In an attempt to ease transport problems dogging the heath sector, Results-Based Financing for Maternal and Neonatal Health (RBF4MNH), which is a Malawi government initiative, has said it will procure four ambulances for the programme’s four participating districts.
Speaking on the sidelines of the final community awareness campaign at Bilila in Ntcheu on Friday, RBF 4MNH Director, Matthew Nviiri, said shortage of ambulances in the health sector is one of the serious gaps that the programme identified as a key area.
“We have come up with a concept note which we have submitted to our donors to ensure that if they allow, we should procure four ambulances for Ntcheu, Balaka, Mchinji and Dedza district hospitals,” Nviiri said.
He said RBF4MNH was committed to supporting the Ministry of Health and the local people to ease transport problems in the health delivery system.
“We are also aware the districts have a few running ambulances that are in bad shape and we want to work with the hospital management teams to device a robust maintenance concept so that the procured ambulances are not abused,” Nviiri said.
Chairperson of the RBF4MNH advocacy team, Paramount Chief Gomani V, said they are using the local advocacy team comprising chiefs, Ministry of Health and Ministry of Local Government officials to advocate and lobby to donors so that the programme can be expanded to other districts in Malawi.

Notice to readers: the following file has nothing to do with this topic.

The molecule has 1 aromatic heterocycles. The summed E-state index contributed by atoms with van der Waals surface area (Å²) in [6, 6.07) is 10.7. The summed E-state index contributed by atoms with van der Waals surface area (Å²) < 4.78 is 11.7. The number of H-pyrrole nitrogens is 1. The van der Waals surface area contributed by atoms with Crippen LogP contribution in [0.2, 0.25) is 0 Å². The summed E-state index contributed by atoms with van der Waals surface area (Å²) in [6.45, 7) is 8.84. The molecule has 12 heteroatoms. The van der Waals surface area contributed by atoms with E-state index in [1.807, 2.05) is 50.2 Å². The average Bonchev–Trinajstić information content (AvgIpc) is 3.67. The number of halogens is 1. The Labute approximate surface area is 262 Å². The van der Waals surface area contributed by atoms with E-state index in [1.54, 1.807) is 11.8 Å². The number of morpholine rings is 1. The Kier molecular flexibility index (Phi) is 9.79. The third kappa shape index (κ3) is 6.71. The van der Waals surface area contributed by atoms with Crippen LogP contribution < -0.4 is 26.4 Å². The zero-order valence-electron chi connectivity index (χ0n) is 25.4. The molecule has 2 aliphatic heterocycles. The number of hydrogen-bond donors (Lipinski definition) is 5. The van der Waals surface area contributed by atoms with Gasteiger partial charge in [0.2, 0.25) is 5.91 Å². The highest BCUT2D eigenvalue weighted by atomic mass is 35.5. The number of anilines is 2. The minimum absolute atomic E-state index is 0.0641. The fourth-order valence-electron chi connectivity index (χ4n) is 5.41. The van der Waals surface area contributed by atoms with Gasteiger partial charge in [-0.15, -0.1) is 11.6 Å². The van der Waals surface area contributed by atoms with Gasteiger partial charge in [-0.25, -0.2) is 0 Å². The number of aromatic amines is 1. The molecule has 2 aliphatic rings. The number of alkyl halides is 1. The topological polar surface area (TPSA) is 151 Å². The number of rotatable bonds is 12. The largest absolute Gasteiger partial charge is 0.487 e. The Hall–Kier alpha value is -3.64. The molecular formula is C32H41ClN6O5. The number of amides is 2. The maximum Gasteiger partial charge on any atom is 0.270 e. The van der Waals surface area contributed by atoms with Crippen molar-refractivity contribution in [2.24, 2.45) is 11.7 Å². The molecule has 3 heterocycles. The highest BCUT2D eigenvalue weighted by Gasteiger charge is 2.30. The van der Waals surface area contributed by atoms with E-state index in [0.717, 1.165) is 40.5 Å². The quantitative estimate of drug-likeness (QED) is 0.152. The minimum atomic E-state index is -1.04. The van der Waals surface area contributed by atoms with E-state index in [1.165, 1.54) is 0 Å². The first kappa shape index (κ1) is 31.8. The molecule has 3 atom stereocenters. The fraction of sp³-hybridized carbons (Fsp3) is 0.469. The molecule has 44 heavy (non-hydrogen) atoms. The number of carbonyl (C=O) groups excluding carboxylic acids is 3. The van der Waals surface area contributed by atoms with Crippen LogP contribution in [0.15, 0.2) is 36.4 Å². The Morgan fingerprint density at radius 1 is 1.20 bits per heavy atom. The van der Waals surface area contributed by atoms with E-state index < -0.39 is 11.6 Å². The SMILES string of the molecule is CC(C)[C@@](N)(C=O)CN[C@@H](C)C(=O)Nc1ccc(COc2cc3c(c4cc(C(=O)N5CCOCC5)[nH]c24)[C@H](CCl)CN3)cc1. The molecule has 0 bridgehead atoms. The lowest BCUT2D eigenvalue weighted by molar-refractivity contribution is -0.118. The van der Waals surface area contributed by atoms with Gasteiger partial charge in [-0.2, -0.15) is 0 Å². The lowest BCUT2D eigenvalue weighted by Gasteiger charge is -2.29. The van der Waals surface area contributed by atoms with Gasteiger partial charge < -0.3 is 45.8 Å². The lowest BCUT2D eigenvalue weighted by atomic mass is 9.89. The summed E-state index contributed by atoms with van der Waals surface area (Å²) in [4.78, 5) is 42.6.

“Currently, we are in four districts but we hope to scale up to all districts in Malawi so that every health facility can have improved infrastructure and every staff working in government or Christian Health Association of Malawi (Cham) facilities is motivated with rewards and has the right tools and equipment needed to give quality services to pregnant mothers,” Paramount Gomani said.
RBF4MNH Communications Officer, Charity Roka, said the initiative aims at reaching a stage where no woman dies while giving birth and no baby is lost before reaching its 5th birthday.
Norwegian and German governments are funding the RBF4MNH initiative to the tune of over K10 billion and the proposed ambulances will each cost about US$40 00-US$50 000.
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